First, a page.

One of the common practices we all seem to engage in during the days leading up to and just after the new year is to prognosticate about the coming year, about what may or may not happen. With that in mind, there are a number of things that have come to my attention that have made me more than normally concerned for what may happen in 2007.
Those of you who have read me in the past are aware that I am in the camp that believes that Islam is the religion that best fits as the religion of the Anti-Christ. While it has been fashionable since the Reformation for many Protestants to target Roman Catholicism as the prime candidate, anyone who believes that Rome would ever deny the divinity of Jesus has allowed their sectarian enthusiasm to blind their common sense. Islam denies the divinity of Jesus. They deny his resurrection. They claim Allah is singular and the only God and anyone who denies that is anathema.
This is not new. Islam has believed this for over thirteen hundred years and acted on that belief. However, within Islam there is a great divide. There are two main belief systems, split by the argument of who had the right of succession to the mantle of Mohammad. These are Sunni Islam and Shia Islam.
An overwhelming number of those who follow Islam are Sunnis. Some estimate that is almost 90%. Sunnis take their name from the sunnah, or example or path of Muhammad that is considered the main pillar of their doctrine. They also believe that the Caliphates established after the death of Mohammad are the true succession of Islam. You may remember that one of the chief goals of Al Qaeda (whose roots are in the Wahhabi strain of the Sunni faith) is the re-establishment of the Islamic Caliphate.
The other large group, dominate in Iran and much of Iraq, is Shia Islam. This statement from Wikipedia explains their position.
Shia Muslims believe that specific persons from Muhammad’s family (the Imams) were the best source of knowledge about the Qur’an and Islam, the most trusted carriers and protectors of Muhammad’s Sunnah (traditions), and the most worthy of emulation.
In particular, Shia Muslims recognize the succession of Ali (Muhammad’s cousin, son-in-law, the first young man to accept Islam second only to Muhammad’s wife Khadija and the male head of the Ahl al-Bayt or “people of the [Prophet’s] house”) as opposed to that of the caliphate recognized by Sunni Muslims. Shia Muslims believe that Ali was appointed successor by Muhammad’s direct order on many occasions, and that he is therefore the rightful leader of the Muslim faith.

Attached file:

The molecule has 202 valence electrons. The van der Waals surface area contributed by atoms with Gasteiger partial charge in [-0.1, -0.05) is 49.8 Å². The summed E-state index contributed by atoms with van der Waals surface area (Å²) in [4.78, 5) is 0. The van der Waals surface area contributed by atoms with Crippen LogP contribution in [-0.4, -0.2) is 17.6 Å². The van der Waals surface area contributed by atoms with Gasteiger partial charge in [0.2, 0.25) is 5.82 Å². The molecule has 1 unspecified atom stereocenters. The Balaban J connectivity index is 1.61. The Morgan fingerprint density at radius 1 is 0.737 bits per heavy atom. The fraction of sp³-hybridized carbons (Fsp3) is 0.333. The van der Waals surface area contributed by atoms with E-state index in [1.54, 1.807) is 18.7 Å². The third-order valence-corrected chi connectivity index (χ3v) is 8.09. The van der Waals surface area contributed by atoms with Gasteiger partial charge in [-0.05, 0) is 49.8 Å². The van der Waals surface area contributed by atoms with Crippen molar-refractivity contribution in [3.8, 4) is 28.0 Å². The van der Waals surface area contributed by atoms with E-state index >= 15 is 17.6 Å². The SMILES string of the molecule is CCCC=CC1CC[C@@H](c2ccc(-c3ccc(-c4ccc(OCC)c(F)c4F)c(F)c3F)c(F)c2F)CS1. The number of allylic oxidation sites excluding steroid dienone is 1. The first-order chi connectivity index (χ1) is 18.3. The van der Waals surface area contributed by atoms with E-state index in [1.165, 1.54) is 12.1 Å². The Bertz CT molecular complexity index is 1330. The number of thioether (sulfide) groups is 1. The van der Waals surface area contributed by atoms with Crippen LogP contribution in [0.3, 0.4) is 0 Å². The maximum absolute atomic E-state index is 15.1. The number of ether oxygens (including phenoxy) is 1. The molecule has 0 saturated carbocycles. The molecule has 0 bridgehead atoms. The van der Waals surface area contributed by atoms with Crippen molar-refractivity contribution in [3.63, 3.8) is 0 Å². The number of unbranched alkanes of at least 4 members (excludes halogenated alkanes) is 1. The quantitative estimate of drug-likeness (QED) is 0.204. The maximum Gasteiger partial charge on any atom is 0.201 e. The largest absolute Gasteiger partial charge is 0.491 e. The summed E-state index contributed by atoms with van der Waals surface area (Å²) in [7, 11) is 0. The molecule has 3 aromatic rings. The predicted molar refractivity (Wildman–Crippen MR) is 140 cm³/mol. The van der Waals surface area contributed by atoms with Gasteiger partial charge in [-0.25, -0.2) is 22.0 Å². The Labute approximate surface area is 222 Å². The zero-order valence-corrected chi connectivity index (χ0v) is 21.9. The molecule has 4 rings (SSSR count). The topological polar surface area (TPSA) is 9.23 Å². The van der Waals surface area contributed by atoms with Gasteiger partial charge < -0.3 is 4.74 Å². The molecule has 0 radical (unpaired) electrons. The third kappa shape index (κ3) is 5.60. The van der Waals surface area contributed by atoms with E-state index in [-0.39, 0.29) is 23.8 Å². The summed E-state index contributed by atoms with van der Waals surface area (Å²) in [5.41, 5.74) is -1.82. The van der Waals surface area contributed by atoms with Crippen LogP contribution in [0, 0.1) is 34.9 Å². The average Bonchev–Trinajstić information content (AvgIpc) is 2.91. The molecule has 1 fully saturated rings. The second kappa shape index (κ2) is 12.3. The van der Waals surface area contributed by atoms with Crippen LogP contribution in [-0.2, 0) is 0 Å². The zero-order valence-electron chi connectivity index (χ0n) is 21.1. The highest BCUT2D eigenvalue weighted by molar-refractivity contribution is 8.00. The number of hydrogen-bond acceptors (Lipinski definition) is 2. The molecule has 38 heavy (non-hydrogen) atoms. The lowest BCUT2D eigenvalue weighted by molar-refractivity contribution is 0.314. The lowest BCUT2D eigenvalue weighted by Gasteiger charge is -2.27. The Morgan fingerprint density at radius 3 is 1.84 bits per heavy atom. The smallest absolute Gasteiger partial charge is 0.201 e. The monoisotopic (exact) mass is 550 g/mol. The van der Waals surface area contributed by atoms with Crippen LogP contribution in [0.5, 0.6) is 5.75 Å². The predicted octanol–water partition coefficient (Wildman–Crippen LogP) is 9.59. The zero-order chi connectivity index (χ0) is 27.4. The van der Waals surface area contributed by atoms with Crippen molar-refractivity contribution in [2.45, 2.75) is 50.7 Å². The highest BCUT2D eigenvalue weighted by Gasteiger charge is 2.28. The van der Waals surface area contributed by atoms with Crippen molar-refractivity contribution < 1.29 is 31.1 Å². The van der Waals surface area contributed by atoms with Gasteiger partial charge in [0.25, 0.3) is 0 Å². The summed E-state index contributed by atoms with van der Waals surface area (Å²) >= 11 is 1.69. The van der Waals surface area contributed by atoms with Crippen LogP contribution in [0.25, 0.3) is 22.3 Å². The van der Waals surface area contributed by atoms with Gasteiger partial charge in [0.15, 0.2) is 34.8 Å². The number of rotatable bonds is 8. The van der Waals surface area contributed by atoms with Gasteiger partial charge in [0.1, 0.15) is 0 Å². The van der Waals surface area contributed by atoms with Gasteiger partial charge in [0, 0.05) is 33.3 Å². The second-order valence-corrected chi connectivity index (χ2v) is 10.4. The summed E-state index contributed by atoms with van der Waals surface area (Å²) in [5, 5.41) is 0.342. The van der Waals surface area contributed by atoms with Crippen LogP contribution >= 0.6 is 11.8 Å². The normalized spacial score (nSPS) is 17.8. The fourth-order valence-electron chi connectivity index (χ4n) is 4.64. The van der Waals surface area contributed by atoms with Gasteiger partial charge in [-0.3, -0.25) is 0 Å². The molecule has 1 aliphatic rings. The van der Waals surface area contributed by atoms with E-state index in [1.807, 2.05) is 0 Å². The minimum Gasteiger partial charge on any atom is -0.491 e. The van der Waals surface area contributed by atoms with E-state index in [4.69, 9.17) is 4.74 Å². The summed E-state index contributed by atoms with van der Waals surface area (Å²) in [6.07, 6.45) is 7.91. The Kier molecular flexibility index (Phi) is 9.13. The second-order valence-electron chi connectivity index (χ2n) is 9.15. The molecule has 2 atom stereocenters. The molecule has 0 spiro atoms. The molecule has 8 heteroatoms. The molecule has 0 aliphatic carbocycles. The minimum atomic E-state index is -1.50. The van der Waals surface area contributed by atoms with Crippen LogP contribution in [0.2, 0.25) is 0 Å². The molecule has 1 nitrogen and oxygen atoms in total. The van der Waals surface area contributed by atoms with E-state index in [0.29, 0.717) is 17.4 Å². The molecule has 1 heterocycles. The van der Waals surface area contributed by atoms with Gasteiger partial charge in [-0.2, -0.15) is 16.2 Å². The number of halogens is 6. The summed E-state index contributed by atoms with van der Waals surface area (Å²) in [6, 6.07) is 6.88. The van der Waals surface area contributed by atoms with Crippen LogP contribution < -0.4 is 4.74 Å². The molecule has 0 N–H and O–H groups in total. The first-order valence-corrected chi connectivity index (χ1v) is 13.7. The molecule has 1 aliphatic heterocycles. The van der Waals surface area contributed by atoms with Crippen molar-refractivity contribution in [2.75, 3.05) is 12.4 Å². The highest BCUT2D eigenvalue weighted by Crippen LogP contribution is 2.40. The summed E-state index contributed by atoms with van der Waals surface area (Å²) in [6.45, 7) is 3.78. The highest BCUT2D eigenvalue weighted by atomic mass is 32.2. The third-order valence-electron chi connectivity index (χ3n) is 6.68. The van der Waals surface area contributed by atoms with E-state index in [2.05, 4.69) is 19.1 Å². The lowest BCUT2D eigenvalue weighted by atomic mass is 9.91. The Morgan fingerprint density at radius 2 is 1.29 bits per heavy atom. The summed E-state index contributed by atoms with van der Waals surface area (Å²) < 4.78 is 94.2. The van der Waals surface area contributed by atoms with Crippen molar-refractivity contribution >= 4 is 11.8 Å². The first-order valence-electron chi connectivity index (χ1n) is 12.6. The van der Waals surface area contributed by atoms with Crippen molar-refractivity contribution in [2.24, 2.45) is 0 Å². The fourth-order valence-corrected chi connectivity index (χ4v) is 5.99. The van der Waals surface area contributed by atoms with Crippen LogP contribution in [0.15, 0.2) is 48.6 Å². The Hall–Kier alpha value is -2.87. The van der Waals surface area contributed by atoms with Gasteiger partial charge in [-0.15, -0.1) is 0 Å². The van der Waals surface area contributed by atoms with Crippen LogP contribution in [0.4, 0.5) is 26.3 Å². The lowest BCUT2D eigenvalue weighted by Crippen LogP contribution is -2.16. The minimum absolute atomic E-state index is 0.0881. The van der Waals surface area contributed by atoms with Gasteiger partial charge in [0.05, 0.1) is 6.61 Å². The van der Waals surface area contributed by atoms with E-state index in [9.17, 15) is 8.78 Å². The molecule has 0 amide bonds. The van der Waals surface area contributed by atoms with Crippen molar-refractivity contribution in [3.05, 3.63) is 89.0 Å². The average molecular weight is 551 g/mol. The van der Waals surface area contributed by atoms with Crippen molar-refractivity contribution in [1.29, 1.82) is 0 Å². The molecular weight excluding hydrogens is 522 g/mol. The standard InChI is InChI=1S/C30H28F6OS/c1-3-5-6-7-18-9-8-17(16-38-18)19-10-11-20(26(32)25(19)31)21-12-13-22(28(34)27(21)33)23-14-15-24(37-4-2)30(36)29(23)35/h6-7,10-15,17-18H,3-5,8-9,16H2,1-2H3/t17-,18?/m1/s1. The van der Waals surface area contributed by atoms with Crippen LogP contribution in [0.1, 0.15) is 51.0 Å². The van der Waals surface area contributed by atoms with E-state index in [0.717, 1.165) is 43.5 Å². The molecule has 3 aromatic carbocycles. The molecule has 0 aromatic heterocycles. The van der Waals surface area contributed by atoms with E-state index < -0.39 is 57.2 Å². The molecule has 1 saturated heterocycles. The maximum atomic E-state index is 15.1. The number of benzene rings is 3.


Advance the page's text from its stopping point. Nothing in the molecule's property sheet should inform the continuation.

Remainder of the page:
Within Islam, there is a tradition that Christians should be concerned about, the tradition of the Mahdi or Islamic Redeemer. This redeemer will arise before the day of final judgment. He will institute a universal kingdom of justice, and during last days he will fight alongside the returned Islamic prophet Jesus against the Dajjal (Antichrist or false Messiah). So Islam also has a messianic tradition.
However, the Shia believe in a very specific fulfillment of this tradition. It is believed that the twelfth imam, Muhammad ibn Hasan ibn Ali (al-Mahdi), is the ultimate savior of mankind. When the eleventh imam died in 874, his young son stepped forward at his funeral and declared:
Move aside, uncle; only an Imam can lead the funeral prayer of an Imam.”
As his uncle moved aside, the young child led the funeral prayer for his father. The common story is that at this very moment the Muhammad al-Mahdi disappeared and went into ghaybat, or occultation, hidden from the world until his appointed time.
The Shias see this twelfth imam, who they believe has been held in occultation, as the awaited redeemer. What makes this significant for the year 2007 are statements made by Mahmoud Ahmadinejad, the President of Iran.
Ahmadinejad claims he had a “vision” while giving his recent speech at the U.N., which anointed the divine mission he believes he has been given. The Iranian president believes he has a personal role in aiding the immanent return and ascendancy of the Shiite Mahdi. In a speech in Tehran on November 16, 2006 he stated that his “mission” was to “pave the path for the glorious reappearance of Imam Mahdi, may Allah hasten his reappearance.” Some in his circle believe the time for this reappearance is 2007.
For Christians, what is prophesied about this Imam Mahdi is important:
Another beautiful moment of the Savior’s appearance is the coming down of Prophet Jesus (PBUH) from heaven. Hazrat Mahdi receives him courteously and asks him to lead the prayers. But Jesus says you are more qualified for this than me. We read in the book Tazkarat ol-Olia, ‘the Mahdi will come with Jesus son of Mary accompanying him.’ This indicates that these two great men are complement each other. Imam Mahdi will be the leader while Prophet Jesus will act as his lieutenant in the struggle against oppression and establishment of justice in the world. Jesus had himself given the tidings of the coming of God’s last messenger and will see Mohammad’s ideals materialize in the time of the Mahdi. [Emphasis added]
It seems most of the media are missing these important developments in the Islamic world. That does not make these events any less significant or their occurrence any less ominous, not only to Christians, but the world at large.
May God grant us the wisdom and the grace to discern the times, to be ready both in season and out of season to give account for what we believe. We do indeed live in remarkable times.